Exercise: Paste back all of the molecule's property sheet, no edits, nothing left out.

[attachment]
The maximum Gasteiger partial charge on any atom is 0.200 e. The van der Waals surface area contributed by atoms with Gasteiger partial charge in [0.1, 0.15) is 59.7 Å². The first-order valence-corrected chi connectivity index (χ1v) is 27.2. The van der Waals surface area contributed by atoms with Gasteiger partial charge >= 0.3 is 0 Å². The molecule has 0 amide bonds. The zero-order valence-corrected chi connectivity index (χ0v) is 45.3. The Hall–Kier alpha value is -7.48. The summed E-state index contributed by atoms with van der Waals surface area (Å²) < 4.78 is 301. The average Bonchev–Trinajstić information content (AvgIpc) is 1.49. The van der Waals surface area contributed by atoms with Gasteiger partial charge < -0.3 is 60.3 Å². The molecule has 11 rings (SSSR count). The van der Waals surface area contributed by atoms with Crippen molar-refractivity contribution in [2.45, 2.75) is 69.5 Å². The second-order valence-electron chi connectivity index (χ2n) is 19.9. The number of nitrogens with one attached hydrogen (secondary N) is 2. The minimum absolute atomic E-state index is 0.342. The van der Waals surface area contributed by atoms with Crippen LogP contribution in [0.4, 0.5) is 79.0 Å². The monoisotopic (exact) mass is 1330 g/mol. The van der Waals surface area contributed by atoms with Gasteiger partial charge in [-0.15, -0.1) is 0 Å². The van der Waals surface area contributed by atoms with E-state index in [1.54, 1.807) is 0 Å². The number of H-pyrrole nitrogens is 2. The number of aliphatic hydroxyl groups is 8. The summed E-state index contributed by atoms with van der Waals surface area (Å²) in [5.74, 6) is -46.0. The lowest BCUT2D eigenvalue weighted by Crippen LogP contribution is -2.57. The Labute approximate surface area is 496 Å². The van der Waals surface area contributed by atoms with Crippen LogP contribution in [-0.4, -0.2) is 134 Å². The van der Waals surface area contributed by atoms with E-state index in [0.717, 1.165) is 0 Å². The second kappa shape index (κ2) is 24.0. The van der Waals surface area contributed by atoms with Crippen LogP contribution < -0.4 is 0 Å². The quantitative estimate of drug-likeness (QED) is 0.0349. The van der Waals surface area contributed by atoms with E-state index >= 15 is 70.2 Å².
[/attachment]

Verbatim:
The maximum Gasteiger partial charge on any atom is 0.200 e. The van der Waals surface area contributed by atoms with Gasteiger partial charge in [0.1, 0.15) is 59.7 Å². The first-order valence-corrected chi connectivity index (χ1v) is 27.2. The van der Waals surface area contributed by atoms with Gasteiger partial charge >= 0.3 is 0 Å². The molecule has 0 amide bonds. The zero-order valence-corrected chi connectivity index (χ0v) is 45.3. The Hall–Kier alpha value is -7.48. The summed E-state index contributed by atoms with van der Waals surface area (Å²) < 4.78 is 301. The average Bonchev–Trinajstić information content (AvgIpc) is 1.49. The van der Waals surface area contributed by atoms with Gasteiger partial charge < -0.3 is 60.3 Å². The molecule has 11 rings (SSSR count). The van der Waals surface area contributed by atoms with Crippen molar-refractivity contribution in [2.45, 2.75) is 69.5 Å². The second-order valence-electron chi connectivity index (χ2n) is 19.9. The number of nitrogens with one attached hydrogen (secondary N) is 2. The minimum absolute atomic E-state index is 0.342. The van der Waals surface area contributed by atoms with Crippen LogP contribution in [0.4, 0.5) is 79.0 Å². The monoisotopic (exact) mass is 1330 g/mol. The van der Waals surface area contributed by atoms with Gasteiger partial charge in [-0.15, -0.1) is 0 Å². The van der Waals surface area contributed by atoms with E-state index in [1.54, 1.807) is 0 Å². The number of H-pyrrole nitrogens is 2. The number of aliphatic hydroxyl groups is 8. The summed E-state index contributed by atoms with van der Waals surface area (Å²) in [5.74, 6) is -46.0. The lowest BCUT2D eigenvalue weighted by Crippen LogP contribution is -2.57. The Labute approximate surface area is 496 Å². The van der Waals surface area contributed by atoms with Crippen LogP contribution in [-0.4, -0.2) is 134 Å². The van der Waals surface area contributed by atoms with E-state index in [0.717, 1.165) is 0 Å². The second kappa shape index (κ2) is 24.0. The van der Waals surface area contributed by atoms with Crippen LogP contribution < -0.4 is 0 Å². The quantitative estimate of drug-likeness (QED) is 0.0349. The van der Waals surface area contributed by atoms with E-state index >= 15 is 70.2 Å².